Guide to Guideline 3.1 Level 3 Success Criterion 4

3.1 L3 SC4

Key terms and important concepts

Section titles

Text that identifies portions of a larger document, especially text marked as a heading.

Intent of this success criterion

The intent of this success criterion is to help users understand how content is organized.

Technology-Independent techniques for Guideline 3.1 L3 SC4

Editorial Note: Editorial note: In future Working Drafts, this section will contain links to relevant sections of General Techniques for WCAG 2.0. The information below is presented to indicate the types of material that are available.

Providing section titles

Section titles give an overview of topics addressed in a document or other resource. They guide users’ attention and help them remember important ideas and information. User agents may use section titles to create an automatic Tqable of Contents, or simply create a list of sections. Section titles that do not give users information about the content make the document harder to understand. Clear and informative section titles help users understand the document or other resource.

Technology-Specific Techniques for Guideline 3.1 L3 SC4

HTML Techniques

Advisory techniques: going beyond Guideline 3.1 L3 SC4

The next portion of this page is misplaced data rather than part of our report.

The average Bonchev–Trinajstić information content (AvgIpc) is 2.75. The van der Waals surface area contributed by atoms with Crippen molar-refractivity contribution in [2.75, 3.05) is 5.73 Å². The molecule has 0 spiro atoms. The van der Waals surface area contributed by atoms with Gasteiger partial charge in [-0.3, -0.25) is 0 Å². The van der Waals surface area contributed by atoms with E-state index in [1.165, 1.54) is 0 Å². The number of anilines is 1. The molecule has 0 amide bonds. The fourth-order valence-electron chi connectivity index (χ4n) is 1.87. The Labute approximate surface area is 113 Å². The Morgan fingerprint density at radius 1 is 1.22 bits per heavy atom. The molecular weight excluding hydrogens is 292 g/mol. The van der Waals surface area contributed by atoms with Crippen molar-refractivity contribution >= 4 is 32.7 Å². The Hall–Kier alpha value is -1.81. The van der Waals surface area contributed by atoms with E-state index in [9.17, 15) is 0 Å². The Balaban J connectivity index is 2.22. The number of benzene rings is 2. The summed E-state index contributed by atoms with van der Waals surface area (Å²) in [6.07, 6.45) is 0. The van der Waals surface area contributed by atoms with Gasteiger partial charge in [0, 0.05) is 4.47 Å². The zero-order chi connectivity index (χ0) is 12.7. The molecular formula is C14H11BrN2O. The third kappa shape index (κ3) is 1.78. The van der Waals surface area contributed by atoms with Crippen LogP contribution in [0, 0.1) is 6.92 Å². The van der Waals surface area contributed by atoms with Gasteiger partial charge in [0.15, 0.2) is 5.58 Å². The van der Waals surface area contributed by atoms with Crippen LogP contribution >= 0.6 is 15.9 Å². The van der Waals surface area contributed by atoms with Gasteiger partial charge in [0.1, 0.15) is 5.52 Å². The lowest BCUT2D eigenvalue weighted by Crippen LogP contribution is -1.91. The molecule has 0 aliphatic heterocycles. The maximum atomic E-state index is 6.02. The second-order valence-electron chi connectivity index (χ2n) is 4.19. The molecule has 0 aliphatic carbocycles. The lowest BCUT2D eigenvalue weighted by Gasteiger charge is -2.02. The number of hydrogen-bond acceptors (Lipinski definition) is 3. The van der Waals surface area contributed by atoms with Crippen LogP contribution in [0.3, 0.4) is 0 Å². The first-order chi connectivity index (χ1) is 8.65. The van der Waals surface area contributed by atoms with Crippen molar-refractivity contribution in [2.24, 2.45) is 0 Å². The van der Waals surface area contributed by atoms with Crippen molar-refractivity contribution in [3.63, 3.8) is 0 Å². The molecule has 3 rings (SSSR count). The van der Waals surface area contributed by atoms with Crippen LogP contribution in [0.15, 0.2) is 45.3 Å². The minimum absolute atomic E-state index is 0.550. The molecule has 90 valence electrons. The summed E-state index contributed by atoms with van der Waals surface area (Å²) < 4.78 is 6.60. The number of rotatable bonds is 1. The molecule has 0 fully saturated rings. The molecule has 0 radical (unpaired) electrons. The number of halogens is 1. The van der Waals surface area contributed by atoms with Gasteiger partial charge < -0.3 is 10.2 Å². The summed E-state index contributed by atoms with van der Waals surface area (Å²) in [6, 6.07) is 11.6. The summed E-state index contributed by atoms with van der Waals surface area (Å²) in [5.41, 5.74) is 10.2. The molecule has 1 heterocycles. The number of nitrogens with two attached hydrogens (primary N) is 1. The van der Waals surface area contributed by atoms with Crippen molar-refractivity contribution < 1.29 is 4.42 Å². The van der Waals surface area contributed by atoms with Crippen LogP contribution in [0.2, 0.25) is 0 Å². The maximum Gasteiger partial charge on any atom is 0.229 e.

Benefits: How Guideline 3.1 L3 SC4 helps people with disabilities

This success criterion helps people who use screen readers by ensuring that section titles convey meaningful information when heard out of context—for example in a Table of Contents , or when jumping from heading to heading within a page.

This success criterion may also help users with low vision who may see only a few words at a time.

Users with reading disabilities benefit when section titles make it possible to predict what each section contains.

Examples of Guideline 3.1 L3 SC4

Example 1: A news site.

The home page of a news site lists the headlines for the top stories of the hour. Under each heading are the first 35 words of the story and a link to the full article. Each headline gives a clear idea of the article’s subject.

Related resources